As an employee, once you have applied for Long Term Disability (LTD) benefits, you have certain responsibilities you must fulfil to ensure that your claim for benefits is accepted or to ensure that you continue receiving benefits. The specifics of these responsibilities will be listed in the benefits policy and will usually include the following:
- Making reasonable efforts to recover
As part of your responsibilities, the insurance company expects that you will make efforts to recover from your illness or injury. This includes being under the care of a physician, specialist, or other treatment providers and also requires you to participate in any reasonable and customary treatment or rehabilitative program.
If you and your treating physician(s) believe that you cannot take part in a program recommended by the insurance company, you will need to provide medical evidence as to why you cannot take part. This should state that your participation in a program would hinder your recovery efforts and explain why in detail.
- Making reasonable efforts to attempt a return to work
The insurance company will also expect you to make reasonable efforts to attempt to return to work either in your own occupation or in an alternate job.
Usually, a return to work will start gradually, taking your physicians’ advice regarding hours, schedule, restrictions, and limitations. The return to work may also consist of modified duties for a certain period, depending on your physician’s advice.
- Applying for other benefits
Your policy will most likely set out your responsibility to apply for other benefits that you may qualify for, such as Canada Pension Plan (CPP) Disability benefits. Some policies will even ask that you appeal any decision denying those benefits.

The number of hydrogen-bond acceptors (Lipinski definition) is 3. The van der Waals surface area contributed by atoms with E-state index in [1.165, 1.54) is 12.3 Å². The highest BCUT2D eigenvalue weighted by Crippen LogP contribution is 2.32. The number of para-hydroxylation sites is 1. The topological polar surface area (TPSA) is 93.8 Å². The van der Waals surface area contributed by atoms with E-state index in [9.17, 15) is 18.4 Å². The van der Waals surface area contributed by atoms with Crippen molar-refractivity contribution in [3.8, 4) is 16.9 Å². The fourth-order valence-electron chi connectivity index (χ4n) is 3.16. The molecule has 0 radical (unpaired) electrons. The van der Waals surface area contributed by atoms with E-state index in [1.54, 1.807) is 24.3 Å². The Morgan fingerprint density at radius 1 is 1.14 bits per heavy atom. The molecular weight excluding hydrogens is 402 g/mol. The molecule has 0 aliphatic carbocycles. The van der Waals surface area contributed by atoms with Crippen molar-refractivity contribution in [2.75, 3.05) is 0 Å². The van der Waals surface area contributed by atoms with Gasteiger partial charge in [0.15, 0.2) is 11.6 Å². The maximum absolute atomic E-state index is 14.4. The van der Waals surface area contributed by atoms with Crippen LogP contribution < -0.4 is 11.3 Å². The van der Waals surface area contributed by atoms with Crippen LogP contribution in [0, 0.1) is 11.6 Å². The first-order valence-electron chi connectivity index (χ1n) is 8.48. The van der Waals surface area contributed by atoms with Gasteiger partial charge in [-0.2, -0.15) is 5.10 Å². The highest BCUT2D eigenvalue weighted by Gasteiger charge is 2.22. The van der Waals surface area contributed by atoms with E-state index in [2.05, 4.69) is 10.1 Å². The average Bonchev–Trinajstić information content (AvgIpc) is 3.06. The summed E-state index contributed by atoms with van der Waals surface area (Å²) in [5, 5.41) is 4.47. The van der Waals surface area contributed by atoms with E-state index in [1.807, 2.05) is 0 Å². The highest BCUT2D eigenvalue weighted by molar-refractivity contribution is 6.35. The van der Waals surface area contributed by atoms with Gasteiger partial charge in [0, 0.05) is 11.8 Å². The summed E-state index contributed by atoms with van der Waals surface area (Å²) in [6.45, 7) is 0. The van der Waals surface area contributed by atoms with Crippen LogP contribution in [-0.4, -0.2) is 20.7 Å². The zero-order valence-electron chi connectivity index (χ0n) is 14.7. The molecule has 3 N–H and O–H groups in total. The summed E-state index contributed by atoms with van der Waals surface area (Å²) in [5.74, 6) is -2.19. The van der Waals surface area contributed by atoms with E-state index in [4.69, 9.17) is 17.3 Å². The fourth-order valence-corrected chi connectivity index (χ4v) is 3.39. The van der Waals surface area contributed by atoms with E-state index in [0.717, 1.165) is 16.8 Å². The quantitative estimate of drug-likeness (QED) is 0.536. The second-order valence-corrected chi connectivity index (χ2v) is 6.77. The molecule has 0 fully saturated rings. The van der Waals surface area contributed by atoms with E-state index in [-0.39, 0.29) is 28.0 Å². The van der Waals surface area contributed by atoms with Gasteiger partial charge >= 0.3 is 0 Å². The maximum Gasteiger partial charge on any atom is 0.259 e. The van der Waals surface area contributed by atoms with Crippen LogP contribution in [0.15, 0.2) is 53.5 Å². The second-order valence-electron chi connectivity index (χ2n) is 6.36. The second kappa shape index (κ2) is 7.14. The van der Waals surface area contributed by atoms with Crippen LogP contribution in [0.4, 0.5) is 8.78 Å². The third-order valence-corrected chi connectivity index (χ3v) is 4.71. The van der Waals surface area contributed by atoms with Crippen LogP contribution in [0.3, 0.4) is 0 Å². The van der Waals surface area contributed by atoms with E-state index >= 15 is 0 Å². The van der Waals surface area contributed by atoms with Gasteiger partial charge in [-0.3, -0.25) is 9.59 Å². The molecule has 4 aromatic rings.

Insurers usually set up their insurance policies, so they become the “payors of last resort”. This means that other sources of income, such as CPP Disability benefits, are deducted or offset from your LTD benefit. You will also be required to let your insurance company know if you apply for other benefits and they are approved. Those new benefits may reduce the amount you receive from the insurance company.
For more information on this topic, please refer to our article on long term disability offsets.
- Reporting other income
The insurance company will expect you to report any income you are receiving from sources other than your LTD claim.
It is important for you to advise your caseworker about any other sources of income from other employment or benefits. If you do not advise your insurance company, you could be responsible for repaying some or all of the LTD benefits you have already received.
Check your specific policy to see what qualifies as reportable income, but generally, it consists of the following:
- CPP Disability Benefits;
- WSIB payments;
- Notice or Severance payment from your employer if you are terminated; and
- Employment Income not previously approved by the insurance company.
- Cooperating with the Insurance Company regarding your health
It is important to cooperate with your insurance company and provide them with updated medical documents and medical information when they ask for them. This might include surgery dates, new diagnosis, new findings, test results, and new medications.
Unlike the employment context, where there is no obligation to provide all medical reports or diagnoses to your employer when on sick leave or when making an accommodation request, dealing with an insurance company is different. You are required to provide them with medical reports and diagnosis to show that you meet the definition of disability as set out in the LTD policy.
It is also valuable to inform the insurance company of your progress or setbacks regarding your illness/injury.
We are here to help navigate the Long Term Disability claim process. Consult one of our experienced Disability lawyers at Raven, Cameron, Ballantyne and Yazbeck LLP if you are considering making a claim for disability benefits or if your disability claim for benefits has been denied.
[This article is for informational purposes only and does not constitute legal advice, which cannot be given without consideration of your individual circumstances.]